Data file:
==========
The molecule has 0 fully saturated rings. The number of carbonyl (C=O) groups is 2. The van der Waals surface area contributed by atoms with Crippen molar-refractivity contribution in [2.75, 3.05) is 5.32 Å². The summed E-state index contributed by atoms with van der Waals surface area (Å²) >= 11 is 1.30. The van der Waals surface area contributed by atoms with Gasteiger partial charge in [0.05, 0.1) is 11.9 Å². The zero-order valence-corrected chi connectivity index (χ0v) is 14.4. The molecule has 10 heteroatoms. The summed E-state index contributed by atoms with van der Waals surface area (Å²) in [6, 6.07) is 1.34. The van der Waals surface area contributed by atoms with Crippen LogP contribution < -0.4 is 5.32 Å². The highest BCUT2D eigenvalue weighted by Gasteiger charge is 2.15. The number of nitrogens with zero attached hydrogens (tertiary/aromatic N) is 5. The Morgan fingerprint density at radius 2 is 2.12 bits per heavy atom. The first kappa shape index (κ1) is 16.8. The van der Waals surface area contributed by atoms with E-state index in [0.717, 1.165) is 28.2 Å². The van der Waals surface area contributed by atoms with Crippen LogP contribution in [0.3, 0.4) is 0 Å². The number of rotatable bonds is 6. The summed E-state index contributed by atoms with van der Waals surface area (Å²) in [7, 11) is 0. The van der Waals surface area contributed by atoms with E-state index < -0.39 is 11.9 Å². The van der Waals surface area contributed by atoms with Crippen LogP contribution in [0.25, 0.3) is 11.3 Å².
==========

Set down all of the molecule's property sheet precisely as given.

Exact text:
The molecule has 0 fully saturated rings. The number of carbonyl (C=O) groups is 2. The van der Waals surface area contributed by atoms with Crippen molar-refractivity contribution in [2.75, 3.05) is 5.32 Å². The summed E-state index contributed by atoms with van der Waals surface area (Å²) >= 11 is 1.30. The van der Waals surface area contributed by atoms with Gasteiger partial charge in [0.05, 0.1) is 11.9 Å². The zero-order valence-corrected chi connectivity index (χ0v) is 14.4. The molecule has 10 heteroatoms. The summed E-state index contributed by atoms with van der Waals surface area (Å²) in [6, 6.07) is 1.34. The van der Waals surface area contributed by atoms with Crippen LogP contribution < -0.4 is 5.32 Å². The highest BCUT2D eigenvalue weighted by Gasteiger charge is 2.15. The number of nitrogens with zero attached hydrogens (tertiary/aromatic N) is 5. The Morgan fingerprint density at radius 2 is 2.12 bits per heavy atom. The first kappa shape index (κ1) is 16.8. The van der Waals surface area contributed by atoms with E-state index in [0.717, 1.165) is 28.2 Å². The van der Waals surface area contributed by atoms with Crippen LogP contribution in [0.3, 0.4) is 0 Å². The number of rotatable bonds is 6. The summed E-state index contributed by atoms with van der Waals surface area (Å²) in [7, 11) is 0. The van der Waals surface area contributed by atoms with E-state index < -0.39 is 11.9 Å². The van der Waals surface area contributed by atoms with Crippen LogP contribution in [0.25, 0.3) is 11.3 Å².